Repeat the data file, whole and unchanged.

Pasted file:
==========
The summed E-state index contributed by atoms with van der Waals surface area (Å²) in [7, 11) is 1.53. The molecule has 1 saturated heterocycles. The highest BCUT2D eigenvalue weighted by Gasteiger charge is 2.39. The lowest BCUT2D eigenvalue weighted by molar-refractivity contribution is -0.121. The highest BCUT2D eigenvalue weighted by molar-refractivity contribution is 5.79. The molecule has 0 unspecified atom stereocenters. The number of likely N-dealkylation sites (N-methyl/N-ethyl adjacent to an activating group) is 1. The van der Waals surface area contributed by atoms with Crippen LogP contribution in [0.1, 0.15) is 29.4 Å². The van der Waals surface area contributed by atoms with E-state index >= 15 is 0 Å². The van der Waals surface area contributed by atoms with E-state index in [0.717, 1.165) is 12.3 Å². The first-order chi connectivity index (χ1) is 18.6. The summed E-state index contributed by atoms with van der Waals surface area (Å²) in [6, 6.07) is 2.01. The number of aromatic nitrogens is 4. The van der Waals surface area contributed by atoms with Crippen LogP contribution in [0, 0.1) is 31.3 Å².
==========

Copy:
The summed E-state index contributed by atoms with van der Waals surface area (Å²) in [7, 11) is 1.53. The molecule has 1 saturated heterocycles. The highest BCUT2D eigenvalue weighted by Gasteiger charge is 2.39. The lowest BCUT2D eigenvalue weighted by molar-refractivity contribution is -0.121. The highest BCUT2D eigenvalue weighted by molar-refractivity contribution is 5.79. The molecule has 0 unspecified atom stereocenters. The number of likely N-dealkylation sites (N-methyl/N-ethyl adjacent to an activating group) is 1. The van der Waals surface area contributed by atoms with Crippen LogP contribution in [0.1, 0.15) is 29.4 Å². The van der Waals surface area contributed by atoms with E-state index >= 15 is 0 Å². The van der Waals surface area contributed by atoms with E-state index in [0.717, 1.165) is 12.3 Å². The first-order chi connectivity index (χ1) is 18.6. The summed E-state index contributed by atoms with van der Waals surface area (Å²) in [6, 6.07) is 2.01. The number of aromatic nitrogens is 4. The van der Waals surface area contributed by atoms with Crippen LogP contribution in [0, 0.1) is 31.3 Å².